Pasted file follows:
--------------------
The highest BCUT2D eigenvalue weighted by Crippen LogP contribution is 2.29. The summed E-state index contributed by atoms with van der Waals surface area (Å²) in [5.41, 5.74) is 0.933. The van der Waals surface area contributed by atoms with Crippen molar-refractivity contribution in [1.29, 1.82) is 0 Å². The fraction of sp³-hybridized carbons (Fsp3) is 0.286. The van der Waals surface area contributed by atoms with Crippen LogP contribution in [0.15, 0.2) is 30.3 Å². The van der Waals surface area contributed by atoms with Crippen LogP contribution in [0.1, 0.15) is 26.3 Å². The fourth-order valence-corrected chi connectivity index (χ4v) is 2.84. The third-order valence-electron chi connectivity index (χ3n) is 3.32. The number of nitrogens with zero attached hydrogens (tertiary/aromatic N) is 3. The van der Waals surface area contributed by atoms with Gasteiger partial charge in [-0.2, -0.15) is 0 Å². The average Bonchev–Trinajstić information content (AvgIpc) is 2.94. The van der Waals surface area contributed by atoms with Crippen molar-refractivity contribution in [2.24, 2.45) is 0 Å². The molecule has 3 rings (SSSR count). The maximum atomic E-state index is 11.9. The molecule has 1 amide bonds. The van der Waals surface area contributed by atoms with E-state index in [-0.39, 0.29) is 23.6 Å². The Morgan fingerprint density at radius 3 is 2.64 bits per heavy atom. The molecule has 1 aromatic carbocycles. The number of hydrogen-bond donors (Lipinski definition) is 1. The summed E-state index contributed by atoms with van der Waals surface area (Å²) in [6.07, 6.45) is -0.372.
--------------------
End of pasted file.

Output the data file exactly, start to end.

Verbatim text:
The highest BCUT2D eigenvalue weighted by Crippen LogP contribution is 2.29. The summed E-state index contributed by atoms with van der Waals surface area (Å²) in [5.41, 5.74) is 0.933. The van der Waals surface area contributed by atoms with Crippen molar-refractivity contribution in [1.29, 1.82) is 0 Å². The fraction of sp³-hybridized carbons (Fsp3) is 0.286. The van der Waals surface area contributed by atoms with Crippen LogP contribution in [0.15, 0.2) is 30.3 Å². The van der Waals surface area contributed by atoms with Crippen LogP contribution in [0.1, 0.15) is 26.3 Å². The fourth-order valence-corrected chi connectivity index (χ4v) is 2.84. The third-order valence-electron chi connectivity index (χ3n) is 3.32. The number of nitrogens with zero attached hydrogens (tertiary/aromatic N) is 3. The van der Waals surface area contributed by atoms with Gasteiger partial charge in [-0.2, -0.15) is 0 Å². The average Bonchev–Trinajstić information content (AvgIpc) is 2.94. The van der Waals surface area contributed by atoms with Crippen molar-refractivity contribution in [2.24, 2.45) is 0 Å². The molecule has 3 rings (SSSR count). The maximum atomic E-state index is 11.9. The molecule has 1 amide bonds. The van der Waals surface area contributed by atoms with E-state index in [-0.39, 0.29) is 23.6 Å². The Morgan fingerprint density at radius 3 is 2.64 bits per heavy atom. The molecule has 1 aromatic carbocycles. The number of hydrogen-bond donors (Lipinski definition) is 1. The summed E-state index contributed by atoms with van der Waals surface area (Å²) in [6.07, 6.45) is -0.372.